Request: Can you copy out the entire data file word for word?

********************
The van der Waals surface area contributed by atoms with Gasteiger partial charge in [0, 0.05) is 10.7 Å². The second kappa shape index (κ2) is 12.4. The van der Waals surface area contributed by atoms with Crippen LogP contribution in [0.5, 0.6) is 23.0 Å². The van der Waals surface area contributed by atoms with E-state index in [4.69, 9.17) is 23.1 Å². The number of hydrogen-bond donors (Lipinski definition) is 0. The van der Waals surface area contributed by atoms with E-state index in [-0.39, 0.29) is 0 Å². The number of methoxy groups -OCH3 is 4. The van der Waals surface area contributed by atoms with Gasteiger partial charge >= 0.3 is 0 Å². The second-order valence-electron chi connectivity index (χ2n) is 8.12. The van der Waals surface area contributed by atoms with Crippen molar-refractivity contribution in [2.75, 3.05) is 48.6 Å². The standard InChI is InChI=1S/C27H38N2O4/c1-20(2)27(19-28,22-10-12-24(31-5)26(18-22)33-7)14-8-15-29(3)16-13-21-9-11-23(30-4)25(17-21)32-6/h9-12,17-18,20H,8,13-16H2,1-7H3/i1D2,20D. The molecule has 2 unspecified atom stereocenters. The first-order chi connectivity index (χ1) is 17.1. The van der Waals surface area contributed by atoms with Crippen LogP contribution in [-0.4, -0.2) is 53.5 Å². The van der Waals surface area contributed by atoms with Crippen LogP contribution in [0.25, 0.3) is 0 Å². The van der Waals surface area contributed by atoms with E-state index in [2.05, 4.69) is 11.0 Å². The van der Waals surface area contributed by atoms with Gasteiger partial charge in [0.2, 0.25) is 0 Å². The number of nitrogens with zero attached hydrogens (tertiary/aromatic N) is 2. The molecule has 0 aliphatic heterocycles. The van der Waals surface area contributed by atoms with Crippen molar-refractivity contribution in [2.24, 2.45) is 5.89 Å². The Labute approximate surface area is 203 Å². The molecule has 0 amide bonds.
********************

The van der Waals surface area contributed by atoms with Gasteiger partial charge in [0, 0.05) is 10.7 Å². The second kappa shape index (κ2) is 12.4. The van der Waals surface area contributed by atoms with Crippen LogP contribution in [0.5, 0.6) is 23.0 Å². The van der Waals surface area contributed by atoms with E-state index in [4.69, 9.17) is 23.1 Å². The number of hydrogen-bond donors (Lipinski definition) is 0. The van der Waals surface area contributed by atoms with E-state index in [-0.39, 0.29) is 0 Å². The number of methoxy groups -OCH3 is 4. The van der Waals surface area contributed by atoms with Gasteiger partial charge >= 0.3 is 0 Å². The second-order valence-electron chi connectivity index (χ2n) is 8.12. The van der Waals surface area contributed by atoms with Crippen molar-refractivity contribution in [2.75, 3.05) is 48.6 Å². The standard InChI is InChI=1S/C27H38N2O4/c1-20(2)27(19-28,22-10-12-24(31-5)26(18-22)33-7)14-8-15-29(3)16-13-21-9-11-23(30-4)25(17-21)32-6/h9-12,17-18,20H,8,13-16H2,1-7H3/i1D2,20D. The molecule has 2 unspecified atom stereocenters. The first-order chi connectivity index (χ1) is 17.1. The van der Waals surface area contributed by atoms with Crippen LogP contribution in [-0.4, -0.2) is 53.5 Å². The van der Waals surface area contributed by atoms with Crippen LogP contribution in [0.25, 0.3) is 0 Å². The van der Waals surface area contributed by atoms with E-state index in [2.05, 4.69) is 11.0 Å². The van der Waals surface area contributed by atoms with Gasteiger partial charge in [0.2, 0.25) is 0 Å². The number of nitrogens with zero attached hydrogens (tertiary/aromatic N) is 2. The molecule has 0 aliphatic heterocycles. The van der Waals surface area contributed by atoms with Crippen molar-refractivity contribution in [2.24, 2.45) is 5.89 Å². The Labute approximate surface area is 203 Å². The molecule has 0 amide bonds.